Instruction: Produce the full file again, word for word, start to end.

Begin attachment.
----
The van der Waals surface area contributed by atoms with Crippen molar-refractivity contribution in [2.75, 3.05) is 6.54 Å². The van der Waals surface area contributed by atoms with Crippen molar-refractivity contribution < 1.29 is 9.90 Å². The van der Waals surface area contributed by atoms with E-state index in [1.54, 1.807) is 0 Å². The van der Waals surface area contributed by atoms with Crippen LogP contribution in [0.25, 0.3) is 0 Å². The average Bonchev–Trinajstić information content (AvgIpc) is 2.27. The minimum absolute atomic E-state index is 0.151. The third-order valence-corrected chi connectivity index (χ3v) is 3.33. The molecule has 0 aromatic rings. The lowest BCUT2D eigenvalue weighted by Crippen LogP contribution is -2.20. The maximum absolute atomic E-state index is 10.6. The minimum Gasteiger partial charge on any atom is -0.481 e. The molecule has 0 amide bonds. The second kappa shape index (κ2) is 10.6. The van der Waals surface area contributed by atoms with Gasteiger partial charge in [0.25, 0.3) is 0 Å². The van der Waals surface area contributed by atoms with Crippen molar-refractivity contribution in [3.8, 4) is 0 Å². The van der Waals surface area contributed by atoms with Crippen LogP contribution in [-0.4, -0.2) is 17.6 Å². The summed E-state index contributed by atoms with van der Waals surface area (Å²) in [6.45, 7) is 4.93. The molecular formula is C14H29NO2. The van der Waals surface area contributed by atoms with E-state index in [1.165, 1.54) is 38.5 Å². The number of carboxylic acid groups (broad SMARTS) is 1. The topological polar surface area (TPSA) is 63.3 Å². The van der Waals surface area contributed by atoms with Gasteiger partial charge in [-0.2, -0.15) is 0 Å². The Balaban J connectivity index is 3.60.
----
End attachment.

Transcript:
The van der Waals surface area contributed by atoms with Crippen molar-refractivity contribution in [2.75, 3.05) is 6.54 Å². The van der Waals surface area contributed by atoms with Crippen molar-refractivity contribution < 1.29 is 9.90 Å². The van der Waals surface area contributed by atoms with E-state index in [1.54, 1.807) is 0 Å². The van der Waals surface area contributed by atoms with Crippen LogP contribution in [0.25, 0.3) is 0 Å². The average Bonchev–Trinajstić information content (AvgIpc) is 2.27. The minimum absolute atomic E-state index is 0.151. The third-order valence-corrected chi connectivity index (χ3v) is 3.33. The molecule has 0 aromatic rings. The lowest BCUT2D eigenvalue weighted by Crippen LogP contribution is -2.20. The maximum absolute atomic E-state index is 10.6. The minimum Gasteiger partial charge on any atom is -0.481 e. The molecule has 0 amide bonds. The second kappa shape index (κ2) is 10.6. The van der Waals surface area contributed by atoms with Gasteiger partial charge in [0.25, 0.3) is 0 Å². The van der Waals surface area contributed by atoms with Crippen molar-refractivity contribution in [3.8, 4) is 0 Å². The van der Waals surface area contributed by atoms with Crippen LogP contribution in [-0.4, -0.2) is 17.6 Å². The summed E-state index contributed by atoms with van der Waals surface area (Å²) in [6.45, 7) is 4.93. The molecular formula is C14H29NO2. The van der Waals surface area contributed by atoms with E-state index in [1.165, 1.54) is 38.5 Å². The number of carboxylic acid groups (broad SMARTS) is 1. The topological polar surface area (TPSA) is 63.3 Å². The van der Waals surface area contributed by atoms with Gasteiger partial charge in [-0.2, -0.15) is 0 Å². The Balaban J connectivity index is 3.60.